Thursday, January 4, 2018

The Oil Kings, by Andrew Scott Cooper

The seventies were a very bad time for America. Vietnam, Richard Nixon, ugly cars, ugly clothes, and the only colors you could get furniture in were avocado green, blaze orange, and harvest gold. On top of all of this there were the problems of a recession, double digit inflation, and a rapid increase in oil prices. In fact the increase in oil prices rocked the global economy, almost causing a financial panic in Europe and leading to unemployment as high as 8% in the United States. But what caused this dramatic increase in oil prices? At least part of the cause can be explained by the odd relationship between the United States and the Shah of Iran.

After World War II, and especially after Operation Ajax, Iran became an important client state for the United States. Its shared border with the Soviet Union made it an ideal location for CIA bases, and it also controlled one side of the strategic mouth of the Persian Gulf, an important waterway for the transport of oil from Saudi Arabia, the United Arab Emirates, Kuwait, and Iraq to Europe and Japan. A blockade of the Strait of Hormuz, the mouth of the Persian Gulf, could strangle the western powers by cutting off their oil. Having Iran as a strong, friendly power in the region was vital to U.S. global security.

As the Vietnam War dragged on, Nixon began pursuing a policy of localization. This policy, known as the Nixon Doctrine, would arm and equip local powers with hardware provided by America and other Western powers so they could handle local security threats and fend off the encroachment of the Soviet Union and other communist powers. Mohammad Reza Shah had always sought newer and better technology for his military, but American policy had put strict limits on what Iran could buy so the Shah didn't wreck his nation's economy on a military spending spree. With the Nixon Doctrine, Nixon and Henry Kissinger chose to let the Shah buy however much military hardware he wanted, including everything but the atomic bomb. This led the Shah to go on a spending spree, buying planes and hardware he simply didn't have the people or infrastructure to maintain, much less use, such as orders for dozens of F-14 fighters. (F-14s incidentally are carrier-based aircraft. Iran had no aircraft carriers at the time so there was no advantage to using F-14s over other aircraft.)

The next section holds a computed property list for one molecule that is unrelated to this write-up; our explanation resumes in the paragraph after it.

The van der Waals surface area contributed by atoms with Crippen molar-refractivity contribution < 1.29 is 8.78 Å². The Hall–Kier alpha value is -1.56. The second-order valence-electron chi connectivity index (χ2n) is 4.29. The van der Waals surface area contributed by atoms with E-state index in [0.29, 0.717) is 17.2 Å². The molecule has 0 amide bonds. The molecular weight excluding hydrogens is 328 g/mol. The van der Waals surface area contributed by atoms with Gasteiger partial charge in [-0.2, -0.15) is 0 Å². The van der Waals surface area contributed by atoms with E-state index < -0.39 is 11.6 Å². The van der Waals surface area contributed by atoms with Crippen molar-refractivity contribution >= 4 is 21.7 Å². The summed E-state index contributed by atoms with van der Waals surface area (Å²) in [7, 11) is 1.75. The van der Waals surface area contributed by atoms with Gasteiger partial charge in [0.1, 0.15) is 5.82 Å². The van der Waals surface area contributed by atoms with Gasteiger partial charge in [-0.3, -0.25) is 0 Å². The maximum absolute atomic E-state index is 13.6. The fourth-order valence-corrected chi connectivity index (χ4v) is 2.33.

In order to pay for these military toys the Shah had to get revenue from somewhere, which is where another agreement with Nixon and Kissinger became important. The Shah asked Nixon if, with the cooperation of OPEC, he could raise oil prices. Nixon and Kissinger gave their assent, assuming the Shah only meant to raise the price of oil by only a small amount. The Shah, however, meant to raise oil prices to a point where alternate energy methods, such as shale oil and the gasification of coal, became competitive with crude oil, bringing in significantly increased revenues for Iran. On top of his military spending, the Shah intended to launch a massive industrialization program for Iran, turning it into a modern economy. The end result was the price of OPEC oil went up by 400% in the course of one year.

Needless to say, when a basic commodity which is necessary for fuel, as well as dozens if not hundreds of other derivative products, increases by that much in a year there are going to be aftereffects. Especially when Europe, Japan, and the United States relied on oil imported from OPEC. Recession, financial panic, inflation, shifts in international balances of payment, loss of consumer confidence, all this and more threatened to topple the governments of western Europe and the global economy. The situation was only exacerbated when the United States, to help stem the tide of dollars flowing into Iran, increased the prices of its military equipment. This only spawned a spiral of increased oil prices to pay for the more expensive equipment.

Attempts by the United States to get the Shah to stop or at least slow down the oil increases proved unsuccessful and so a gap began growing between the United States and its client state. Eventually the United States shifted its Persian Gulf strategy from Iran to Saudi Arabia, especially after the Saudis broke an OPEC price hike in 1976. Dramatic decreases in Iran's oil revenue meant that the Shah had to drastically cut back not only on his military spending but on his civil spending as well, which in turn caused Iran's own economy to falter. By 1979 the economic troubles in Iran had toppled the Shah and ushered in a new Islamic republic.

I have really only summarized this book, and very poorly at that, because it goes into so much detail and makes use of so many sources, such as transcripts from the Nixon white house, Henry Kissinger's own meetings and phone calls, cables from the Iran embassy, state department papers, treasury department papers, and information from foreign governments as well. Cooper does an excellent job of researching this text and provides a vivid economic picture of the 1970's and U.S. relations with Iran, providing additional explanation as to why the Shah's government was overthrown in 1979 and the tension between the United States and Iran to this day.

If you're interested in Middle Eastern history, twentieth century history, economics, Richard Nixon, Henry Kissinger, or getting a better understanding of Iran this book is definitely a must read. Cooper does make some allusions to the 2007 crisis which saw a spike in oil prices as well, but the comparison gets vaguely mentioned at best so I consider it hardly a major topic for the book. But as history of where economics meets politics this is an excellent read.

- Kalpar

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